Code First Demo

By | October 29, 2018
  • Open Visual Studio. Create a new Console Application project and named it to CodeFirstDemo
  • Install Entity Framework by using NuGet Package Manager Console
PM> Install-Package EntityFramework
  • With code first we start with the code. So we will not going to Management Studio and create a new database. Instead we will create a new class called Post with following definition-
public class Post
{
    public int Id { get; set; }
    public DateTime DatePublished { get; set; }
    public string Title { get; set; }
    public string Body { get; set; }
}
  •  Now we will need to create a DbContext class. So create a class called BlogDbContext as follows-
public class BlogDbContext:DbContext
{
    public BlogDbContext()
        :base("connectionstring")
    {
    }
    public DbSet Posts { get; set; }
}

Note: DbContext is an abstraction over the database that we use to load or save data.

In a particular DbContext class basically what we do-

Derive the class by DbContext.

Specify the Connection String to the database.

Expose one or more DbSet(s).

So what we did here-

We created a class that derived from DbContext. Also we exposed a DbSet of type Post class and named it to Posts.

  • Now we will define the connection string inside app.config as follows-

<add name=”BlogDbContext” connectionString=”data source=(local); initial catalog=CodeFirstDemo; user id= sa; password=***;” providerName=”System.Data.SqlClient”/>

Here we give the connection string name same as DbContext class name i.e. BlogDbContext

Then we set our connectionString where-

We set

(a). data source = (local)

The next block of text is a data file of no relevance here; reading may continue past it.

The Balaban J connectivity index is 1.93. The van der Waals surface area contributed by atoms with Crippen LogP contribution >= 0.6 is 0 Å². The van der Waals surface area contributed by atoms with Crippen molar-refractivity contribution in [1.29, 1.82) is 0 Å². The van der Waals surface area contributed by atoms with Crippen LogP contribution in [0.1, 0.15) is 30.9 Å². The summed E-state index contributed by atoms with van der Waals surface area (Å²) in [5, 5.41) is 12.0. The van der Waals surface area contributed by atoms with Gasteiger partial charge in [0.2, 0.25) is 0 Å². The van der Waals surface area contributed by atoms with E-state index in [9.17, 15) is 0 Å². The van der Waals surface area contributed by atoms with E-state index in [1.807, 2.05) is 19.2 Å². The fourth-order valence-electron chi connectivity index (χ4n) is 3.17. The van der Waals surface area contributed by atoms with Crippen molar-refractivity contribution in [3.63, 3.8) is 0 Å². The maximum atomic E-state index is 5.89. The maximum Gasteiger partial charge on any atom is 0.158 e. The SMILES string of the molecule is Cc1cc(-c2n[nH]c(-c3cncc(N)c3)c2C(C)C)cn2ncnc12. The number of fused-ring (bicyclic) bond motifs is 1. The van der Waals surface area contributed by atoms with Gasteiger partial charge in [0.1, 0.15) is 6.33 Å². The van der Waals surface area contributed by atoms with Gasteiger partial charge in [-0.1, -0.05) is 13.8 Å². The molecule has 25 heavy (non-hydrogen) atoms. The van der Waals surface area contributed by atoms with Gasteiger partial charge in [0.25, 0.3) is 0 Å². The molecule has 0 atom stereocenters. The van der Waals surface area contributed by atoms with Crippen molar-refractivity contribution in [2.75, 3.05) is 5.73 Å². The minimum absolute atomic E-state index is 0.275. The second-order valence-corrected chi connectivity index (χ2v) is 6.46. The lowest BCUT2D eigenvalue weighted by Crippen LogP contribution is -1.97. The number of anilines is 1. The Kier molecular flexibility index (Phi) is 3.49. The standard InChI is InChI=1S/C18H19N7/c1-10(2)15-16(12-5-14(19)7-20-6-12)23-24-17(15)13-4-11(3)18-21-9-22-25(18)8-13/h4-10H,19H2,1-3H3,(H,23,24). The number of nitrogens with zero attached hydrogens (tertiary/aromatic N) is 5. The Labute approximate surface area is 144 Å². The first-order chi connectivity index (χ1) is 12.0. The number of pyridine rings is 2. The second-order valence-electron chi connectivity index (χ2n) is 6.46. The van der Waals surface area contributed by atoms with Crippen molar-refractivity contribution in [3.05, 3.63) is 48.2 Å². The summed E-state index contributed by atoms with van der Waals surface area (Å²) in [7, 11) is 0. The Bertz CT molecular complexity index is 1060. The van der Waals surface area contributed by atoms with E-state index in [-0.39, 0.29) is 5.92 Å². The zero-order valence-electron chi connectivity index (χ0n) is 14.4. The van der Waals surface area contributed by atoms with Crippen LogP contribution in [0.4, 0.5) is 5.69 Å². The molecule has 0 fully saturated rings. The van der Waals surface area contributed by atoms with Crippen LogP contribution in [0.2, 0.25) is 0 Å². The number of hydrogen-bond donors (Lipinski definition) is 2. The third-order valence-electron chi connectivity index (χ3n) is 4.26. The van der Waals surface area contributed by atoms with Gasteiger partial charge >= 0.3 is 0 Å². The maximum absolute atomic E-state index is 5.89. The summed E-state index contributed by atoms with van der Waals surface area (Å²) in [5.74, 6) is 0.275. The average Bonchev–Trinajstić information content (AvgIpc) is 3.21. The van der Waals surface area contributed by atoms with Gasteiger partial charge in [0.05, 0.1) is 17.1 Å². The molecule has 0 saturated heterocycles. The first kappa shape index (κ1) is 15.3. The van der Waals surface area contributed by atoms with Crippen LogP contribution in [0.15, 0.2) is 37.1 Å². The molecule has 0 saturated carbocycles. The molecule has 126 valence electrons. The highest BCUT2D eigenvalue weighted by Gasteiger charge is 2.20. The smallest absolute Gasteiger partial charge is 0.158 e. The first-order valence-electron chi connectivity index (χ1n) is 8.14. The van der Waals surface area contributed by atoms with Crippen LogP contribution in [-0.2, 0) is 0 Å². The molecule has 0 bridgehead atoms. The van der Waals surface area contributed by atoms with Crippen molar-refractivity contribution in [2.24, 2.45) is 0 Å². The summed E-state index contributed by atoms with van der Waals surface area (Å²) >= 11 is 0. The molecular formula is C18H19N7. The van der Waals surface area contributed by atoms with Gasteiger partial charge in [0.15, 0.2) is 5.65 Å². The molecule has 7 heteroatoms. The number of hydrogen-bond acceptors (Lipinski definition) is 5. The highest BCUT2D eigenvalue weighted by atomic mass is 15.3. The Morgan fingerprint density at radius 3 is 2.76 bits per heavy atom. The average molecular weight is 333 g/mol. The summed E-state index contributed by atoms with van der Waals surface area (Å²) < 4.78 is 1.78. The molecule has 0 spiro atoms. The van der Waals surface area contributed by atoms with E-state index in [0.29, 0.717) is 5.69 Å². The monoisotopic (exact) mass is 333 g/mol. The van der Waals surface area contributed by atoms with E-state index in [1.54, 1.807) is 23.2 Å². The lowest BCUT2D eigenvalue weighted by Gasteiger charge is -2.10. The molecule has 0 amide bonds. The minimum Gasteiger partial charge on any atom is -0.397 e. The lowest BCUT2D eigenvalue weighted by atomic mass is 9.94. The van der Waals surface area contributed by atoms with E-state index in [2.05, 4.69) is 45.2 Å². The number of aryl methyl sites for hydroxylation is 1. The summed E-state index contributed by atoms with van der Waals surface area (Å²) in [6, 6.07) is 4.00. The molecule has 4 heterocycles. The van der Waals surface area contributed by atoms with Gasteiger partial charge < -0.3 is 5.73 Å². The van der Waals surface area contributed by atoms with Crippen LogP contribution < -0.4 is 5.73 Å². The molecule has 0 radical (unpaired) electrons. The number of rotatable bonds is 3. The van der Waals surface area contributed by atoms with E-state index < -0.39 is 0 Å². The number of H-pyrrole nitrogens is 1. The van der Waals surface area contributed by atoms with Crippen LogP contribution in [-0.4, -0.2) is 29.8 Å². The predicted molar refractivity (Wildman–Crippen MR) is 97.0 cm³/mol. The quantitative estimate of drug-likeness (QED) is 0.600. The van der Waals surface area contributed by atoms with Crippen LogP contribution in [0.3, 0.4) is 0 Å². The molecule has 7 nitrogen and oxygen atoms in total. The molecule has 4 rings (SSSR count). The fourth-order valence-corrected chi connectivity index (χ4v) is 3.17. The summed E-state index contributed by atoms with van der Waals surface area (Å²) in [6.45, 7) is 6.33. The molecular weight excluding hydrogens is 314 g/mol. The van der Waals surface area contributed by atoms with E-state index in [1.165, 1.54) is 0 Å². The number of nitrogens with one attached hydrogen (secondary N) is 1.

It means we use local database server

(b). Initial catalog = CodeFirstDemo

It means our database name = CodeFirstDemo i.e. initial catalog means database name

(c). user id = sa

(d). password = ***

When we use user id and password in connection string it means we are using Sql Server authentication.

One more element we need to add in our connection string which is

(e). providerName = “System.Data.SqlClient”

Here we defined the provider name to System.Data.SqlClient. This is required to work with code first.

  • Now we need to enable code first migration. So go to Package Manager Console and write following command-
PM> enable-migrations

This is the command that we run only once for the lifetime of the project

So Code First Migrations enabled for the CodeFirstDemo project-

So created a folder inside project called Migrations as follows-

Among above steps there have some steps like “installing entity framework”, “adding the connection string” and “enabling migrations” are the steps that we do only once for the project lifetime.

Every time we want to make any change our model we start with the code. So in this case we will change inside our Post class.

  • Every time we make any change to our model or create any new model, we need to create a migration. Though we created Post class for the very first time so we have to create/add a migration. So go to Package Manager Console and run following command-
PM> add-migration CreatePost

Here add-migration is the command for adding migration.

In add migration also needs to specify the name of the migration that represents the content change we have made. In this example we created the Post class. So the name of our migration is CreatePost.

So migration CreatePost added.

Let’s see what happened due to adding migration-

Go to Solution Explorer-> Migrations folder.

Inside Migrations folder we have two files-

First one is our migration file. Here file name is with datetimestamp+MigrationName. This is very similar to what we had created in DatabaseFirstDemo by creating ChangeScript. But it is more automated fashion. Let’s see what inside the class-

namespace CodeFirstDemo.Migrations
{
    using System;
    using System.Data.Entity.Migrations;
    
    public partial class CreatePost : DbMigration
    {
        public override void Up()
        {
            CreateTable(
                "dbo.Posts",
                c => new
                    {
                        Id = c.Int(nullable: false, identity: true),
                        DatePublished = c.DateTime(nullable: false),
                        Title = c.String(),